It’s helpful to keep your family and friends out of your divorce and keep the focus on what is best for you and your children. Your family and friends likely have strong feelings and support you, but their well-meaning advice often makes things worse.
The Emotional Divorce
This is the most difficult of the Four Divorces and the one that catches people off guard. Ending a marriage feels a lot like losing a loved one; it’s a loss you must grieve. If you’ve ever lost someone close to you, you know what this is like. Everyone goes through the emotional phase of divorce differently, just like everyone grieves in his or her own unique way. Not only do you grieve the loss of your spouse, partner, lifestyle, and dreams, but now you also have to figure out how to keep walking around on the planet with your ex-spouse in a socially acceptable way.
It’s difficult to think clearly and to make good decisions when you’re in the early stages of this grief and recovery process. Being aware that it is a process – and knowing where you are in the process – is critical to you being able to make the best choices. Recognizing that your spouse is going through this process as well can help you understand his or her behavior – which is especially important during settlement negotiations.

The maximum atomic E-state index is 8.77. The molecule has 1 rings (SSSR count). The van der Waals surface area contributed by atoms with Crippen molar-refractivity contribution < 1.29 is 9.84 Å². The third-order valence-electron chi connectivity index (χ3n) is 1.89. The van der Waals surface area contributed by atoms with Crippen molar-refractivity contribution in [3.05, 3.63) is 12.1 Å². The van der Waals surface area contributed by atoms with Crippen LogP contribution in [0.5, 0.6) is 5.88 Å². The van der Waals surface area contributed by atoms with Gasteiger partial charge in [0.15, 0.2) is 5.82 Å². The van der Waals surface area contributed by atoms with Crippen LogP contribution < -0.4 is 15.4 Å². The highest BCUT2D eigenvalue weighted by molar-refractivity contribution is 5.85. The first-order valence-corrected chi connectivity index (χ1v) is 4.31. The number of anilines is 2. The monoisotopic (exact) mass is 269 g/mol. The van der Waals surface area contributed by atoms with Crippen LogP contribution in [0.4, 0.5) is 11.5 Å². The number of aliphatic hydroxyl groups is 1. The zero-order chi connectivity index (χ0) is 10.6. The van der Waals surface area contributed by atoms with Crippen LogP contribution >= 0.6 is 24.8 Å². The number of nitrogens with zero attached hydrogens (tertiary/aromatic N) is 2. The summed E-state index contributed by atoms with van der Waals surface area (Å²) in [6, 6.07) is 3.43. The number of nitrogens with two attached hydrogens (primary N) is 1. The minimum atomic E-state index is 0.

How you negotiate and communicate with one another during your divorce is always impacted by where each of you is in the Emotional Divorce. If the two of you are in very different places, you need to allow some time to pass before trying to negotiate anything except the most pressing matters.
Working through the Four Divorces
Take some time to reflect on the following questions. Then take your journal (or a piece of paper if you don’t have a journal) and write out your answers in as much detail as possible. Ask
Wheredo I fall in the Emotional Divorce?
- If I initiated the divorce, do I need to slow things down and give my spouse a chance to catch up? What’s going on now that would help me answer this question?
- If I’m the one who was left, what do I need to do to get the help and support I need to cope with what’s going on in the best way possible?
- Am I willing to seek out the help I need? If not, why not?
- How am I handling other family members and the Social Divorce?
- Am I making efforts to maintain relationships?
- How do the Four Divorces affect the different areas of my situation?
- What can I take from this article that will help me in my own divorce situation?
By understanding where you and your spouse are in each of the Four Divorces, you’ll be able to make conscious choices as you go along. You’ll be better able to maintain your emotional balance, and to make informed and responsible decisions.
This article has been edited and excerpted from Graceful Divorce Solutions, A Comprehensive and Proactive Guide to Saving you Time, Money, and Your Sanity (Balboa Press, 2014). M. Marcy Jones is an author, speaker, lawyer, and advocate for change. She has practiced family law since 1995, and is a settlement expert and conflict resolution advocate, specializing in collaborative practice. www.GracefulDivorceSolutions.com